On relatively small platforms with no more than 5 to 10 wells, it is common practice in some areas to drill all the wells before any of them are placed on production. The drilling rig is removed after the last well is drilled, and future well workover is performed with a portable workover rig well pulling unit or hydraulic workover unit (HWO). Downhole work that does not require pulling tubing (e.g., replacing safety valves, gas lift valves, or standing valves) normally is accomplished with a wire-line unit.

On larger platforms with more wells, drilling and production operations generally are carried on concurrently. In this case, the drilling rig performs well workover if it is still on the platform.


Crude-oil disposal

In the great majority of cases, crude-oil production is transported from platforms by subsea pipelines. Because most offshore producing areas involve multiple platforms and more than one operating company, the pipelines are generally common carriers.

An offshore pipeline can be the single most expensive element of an offshore installation, sometimes far exceeding the cost of one or more platforms, depending on:

  • Pipe diameter
  • Length
  • Need for burial
  • Need for coatings and cathodic protection
  • Water depth
  • Various construction considerations

In the great majority of cases, however, piping is still the safest, most economical way to transport crude-oil production to a land site.

Occasionally, an offshore oil field is too remote, production rates are too low, or the field is too short-lived to justify a pipeline economically. The alternative is to transport the oil using tankers. This usually requires some type of loading system installed 1 to 2 miles from the platform, such as a moored buoy or articulated loading tower. A seafloor pipeline connects the loading facility during the transfer of oil.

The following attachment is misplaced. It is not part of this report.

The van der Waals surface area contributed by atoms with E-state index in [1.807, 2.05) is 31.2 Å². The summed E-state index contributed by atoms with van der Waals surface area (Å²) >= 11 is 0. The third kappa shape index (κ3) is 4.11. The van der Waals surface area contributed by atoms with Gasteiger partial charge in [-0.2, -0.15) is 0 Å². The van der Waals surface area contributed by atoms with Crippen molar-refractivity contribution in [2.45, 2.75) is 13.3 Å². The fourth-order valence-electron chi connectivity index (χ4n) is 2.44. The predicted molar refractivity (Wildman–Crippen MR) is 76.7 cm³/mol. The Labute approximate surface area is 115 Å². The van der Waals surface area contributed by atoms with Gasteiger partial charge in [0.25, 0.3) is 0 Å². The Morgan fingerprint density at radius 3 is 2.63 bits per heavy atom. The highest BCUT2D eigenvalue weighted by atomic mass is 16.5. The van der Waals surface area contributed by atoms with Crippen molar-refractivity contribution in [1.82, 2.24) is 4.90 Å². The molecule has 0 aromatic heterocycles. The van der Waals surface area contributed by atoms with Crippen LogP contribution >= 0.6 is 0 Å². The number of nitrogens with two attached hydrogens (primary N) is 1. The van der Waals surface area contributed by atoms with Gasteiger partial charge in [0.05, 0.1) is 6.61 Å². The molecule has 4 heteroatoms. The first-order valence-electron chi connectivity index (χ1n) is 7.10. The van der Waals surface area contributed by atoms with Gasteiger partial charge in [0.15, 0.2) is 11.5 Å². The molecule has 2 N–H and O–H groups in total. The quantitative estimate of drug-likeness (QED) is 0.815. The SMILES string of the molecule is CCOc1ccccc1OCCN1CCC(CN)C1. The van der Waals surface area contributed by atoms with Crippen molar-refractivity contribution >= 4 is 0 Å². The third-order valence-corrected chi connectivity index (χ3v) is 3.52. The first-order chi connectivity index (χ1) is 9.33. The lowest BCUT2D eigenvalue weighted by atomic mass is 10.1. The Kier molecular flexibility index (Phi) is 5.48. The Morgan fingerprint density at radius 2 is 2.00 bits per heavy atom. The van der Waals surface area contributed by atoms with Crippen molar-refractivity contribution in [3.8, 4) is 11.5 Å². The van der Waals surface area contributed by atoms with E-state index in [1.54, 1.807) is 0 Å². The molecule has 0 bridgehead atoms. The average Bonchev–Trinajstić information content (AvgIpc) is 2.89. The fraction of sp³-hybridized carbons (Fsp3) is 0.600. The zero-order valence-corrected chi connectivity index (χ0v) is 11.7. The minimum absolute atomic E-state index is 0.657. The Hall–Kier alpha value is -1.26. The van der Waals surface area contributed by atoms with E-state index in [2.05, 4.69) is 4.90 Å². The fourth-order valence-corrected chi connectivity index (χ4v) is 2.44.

The two most important drawbacks of tanker-loading operations are sensitivity to weather and the need for separate oil storage. Tanker loading is best suited to mild weather areas to minimize downtime from storms. Oil storage requirements will depend on total field producing rates and reservoir characteristics (i.e., whether the wells can be shut in for short periods without lost productivity) as well as tanker downtime. This has led to the development of permanently moored storage tankers.

Gas disposal

Disposal of gas from an offshore production site will depend on a combination of reservoir and economic factors. If well production is primarily oil, the gas may be handled as a byproduct and be disposed of in the most economical way. Piping the gas to a land site for sale and use as a fuel is generally preferred if it can be done economically. Injection back into the producing formation is a common alternative. This helps maintain reservoir pressure and conserves the gas for possible future sale. In some areas, gas flaring is still acceptable, but many countries now forbid it except for the short test periods and for the disposal of small amounts of residual waste gas.

Water disposal

Produced water is normally cleaned so that it may be either discharged offshore in accordance with governmental regulations or re-injected into the reservoir. In either case, a combination of mechanical and chemical methods may be used to condition the produced water before disposal. Tankage and filtration are used to remove oil and other contaminants from the water. Chemical treatment is common to control bacteria and corrosion in injection wells.


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See also

Production systems

Offshore and subsea facilities

Fixed steel and concrete gravity base structures

Compliant and floating systems

Subsea systems

Offshore arctic operations

Flow assurance for offshore and subsea facilities